The two courses included in the pilot were City and Regional Planning (CRP) 213, Methods in Population & Housing and CRP 216, Computer Applications for Planning. CRP 213 teaches population, housing, and employment methods, requiring students to collect data, organize it, and present. The course includes a quantitative lab, where students engage in computational analysis of data using Excel, a program that many students are unprepared to use. CRP 216 offers a basic orientation and introduction to a suite of design software including Photoshop, Sketchup, AutoCAD, and ArcGIS.

Both courses were taught in a lecture-lab format, which research shows may not best facilitate learning for the 21st century student. Many contemporary students are self-organized learners, who want to explore topics and engage in creative discovery on their own and at their own pace (Chow, Davids, Hristovski, Araújo, & Passos, 2011; Meyer & Land, 2013). Furthermore, the traditional format used for these courses is less than optimal for ensuring long-term success and retention (Hsia, Huang, & Hwang, 2015; O’Flaherty & Phillips, 2015). In this environment, students tend to rely on the instructor, peers, and those near them to learn computer-based skills. This environment may serve as an intellectual handicap, preventing them from acquiring the necessary problem-solving skills to complete such tasks on their own in the future.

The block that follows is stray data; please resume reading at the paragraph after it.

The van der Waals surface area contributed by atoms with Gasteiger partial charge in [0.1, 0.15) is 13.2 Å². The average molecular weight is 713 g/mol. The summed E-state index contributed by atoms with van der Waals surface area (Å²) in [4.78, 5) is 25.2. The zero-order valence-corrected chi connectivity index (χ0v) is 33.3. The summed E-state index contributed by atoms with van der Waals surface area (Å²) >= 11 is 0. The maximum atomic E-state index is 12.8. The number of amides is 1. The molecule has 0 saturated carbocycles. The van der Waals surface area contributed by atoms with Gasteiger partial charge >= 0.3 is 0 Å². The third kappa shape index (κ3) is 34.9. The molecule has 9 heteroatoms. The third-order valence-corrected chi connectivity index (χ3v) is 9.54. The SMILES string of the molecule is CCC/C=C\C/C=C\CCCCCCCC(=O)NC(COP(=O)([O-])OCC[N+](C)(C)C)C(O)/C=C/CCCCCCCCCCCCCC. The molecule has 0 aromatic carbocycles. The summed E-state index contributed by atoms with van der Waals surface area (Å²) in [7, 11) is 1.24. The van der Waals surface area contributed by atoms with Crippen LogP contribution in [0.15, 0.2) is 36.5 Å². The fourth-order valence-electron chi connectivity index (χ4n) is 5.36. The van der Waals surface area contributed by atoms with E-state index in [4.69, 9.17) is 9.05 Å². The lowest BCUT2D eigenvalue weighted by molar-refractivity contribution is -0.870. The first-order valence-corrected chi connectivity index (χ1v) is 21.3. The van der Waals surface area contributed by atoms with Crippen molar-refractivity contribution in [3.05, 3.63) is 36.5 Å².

This pilot occurred in the context of a growing body of research that reveals many teaching techniques do not correspond to the most recent research in student learning styles. Current literature in the science of teaching and learning (SOTL) indicates student may be increasingly responsive to more self-organized or self-directed problem solving over traditional lecture formats (Chow et al., 2011; Kop, Fournier, & others, 2011; Wallner & Menrad, 2012). At the same time many campuses are experiencing enrollment pressures with a need for increasing class size in space-constrained environments—especially for courses that involve computer skills and the use of computer labs (Aspelund & Bernhard, 2015; Cocciolo, 2010; Rizzo & Ehrenberg, 2004).